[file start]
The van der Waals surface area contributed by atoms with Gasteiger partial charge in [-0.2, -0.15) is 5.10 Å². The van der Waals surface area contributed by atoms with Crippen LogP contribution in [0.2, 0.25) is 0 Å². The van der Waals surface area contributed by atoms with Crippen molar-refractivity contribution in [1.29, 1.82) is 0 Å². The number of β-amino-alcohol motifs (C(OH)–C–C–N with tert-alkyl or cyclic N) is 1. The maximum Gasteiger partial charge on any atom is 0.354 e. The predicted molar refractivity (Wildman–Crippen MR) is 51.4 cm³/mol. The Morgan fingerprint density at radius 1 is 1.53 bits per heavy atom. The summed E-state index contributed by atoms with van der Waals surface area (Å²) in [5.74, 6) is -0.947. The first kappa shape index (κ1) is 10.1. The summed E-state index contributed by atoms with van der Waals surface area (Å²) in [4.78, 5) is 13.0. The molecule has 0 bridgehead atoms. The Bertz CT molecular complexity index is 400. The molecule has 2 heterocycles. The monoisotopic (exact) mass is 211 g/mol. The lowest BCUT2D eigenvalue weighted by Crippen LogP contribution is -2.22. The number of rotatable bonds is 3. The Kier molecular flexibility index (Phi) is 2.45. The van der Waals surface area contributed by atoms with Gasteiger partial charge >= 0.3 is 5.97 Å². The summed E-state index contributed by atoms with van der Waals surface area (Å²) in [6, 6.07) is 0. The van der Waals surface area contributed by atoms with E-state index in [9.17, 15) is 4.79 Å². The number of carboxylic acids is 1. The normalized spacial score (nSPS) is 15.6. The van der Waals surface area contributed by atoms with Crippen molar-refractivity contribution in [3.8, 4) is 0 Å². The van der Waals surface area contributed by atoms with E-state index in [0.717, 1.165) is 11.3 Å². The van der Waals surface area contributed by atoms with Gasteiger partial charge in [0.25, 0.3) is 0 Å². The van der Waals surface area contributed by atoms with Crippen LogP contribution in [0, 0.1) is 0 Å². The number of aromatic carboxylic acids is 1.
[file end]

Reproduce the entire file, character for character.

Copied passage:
The van der Waals surface area contributed by atoms with Gasteiger partial charge in [-0.2, -0.15) is 5.10 Å². The van der Waals surface area contributed by atoms with Crippen LogP contribution in [0.2, 0.25) is 0 Å². The van der Waals surface area contributed by atoms with Crippen molar-refractivity contribution in [1.29, 1.82) is 0 Å². The number of β-amino-alcohol motifs (C(OH)–C–C–N with tert-alkyl or cyclic N) is 1. The maximum Gasteiger partial charge on any atom is 0.354 e. The predicted molar refractivity (Wildman–Crippen MR) is 51.4 cm³/mol. The Morgan fingerprint density at radius 1 is 1.53 bits per heavy atom. The summed E-state index contributed by atoms with van der Waals surface area (Å²) in [5.74, 6) is -0.947. The first kappa shape index (κ1) is 10.1. The summed E-state index contributed by atoms with van der Waals surface area (Å²) in [4.78, 5) is 13.0. The molecule has 0 bridgehead atoms. The Bertz CT molecular complexity index is 400. The molecule has 2 heterocycles. The monoisotopic (exact) mass is 211 g/mol. The lowest BCUT2D eigenvalue weighted by Crippen LogP contribution is -2.22. The number of rotatable bonds is 3. The Kier molecular flexibility index (Phi) is 2.45. The van der Waals surface area contributed by atoms with Gasteiger partial charge >= 0.3 is 5.97 Å². The summed E-state index contributed by atoms with van der Waals surface area (Å²) in [6, 6.07) is 0. The van der Waals surface area contributed by atoms with E-state index in [9.17, 15) is 4.79 Å². The number of carboxylic acids is 1. The normalized spacial score (nSPS) is 15.6. The van der Waals surface area contributed by atoms with Crippen molar-refractivity contribution in [3.8, 4) is 0 Å². The van der Waals surface area contributed by atoms with E-state index in [0.717, 1.165) is 11.3 Å². The van der Waals surface area contributed by atoms with Gasteiger partial charge in [0.25, 0.3) is 0 Å². The van der Waals surface area contributed by atoms with Crippen LogP contribution in [0, 0.1) is 0 Å². The number of aromatic carboxylic acids is 1.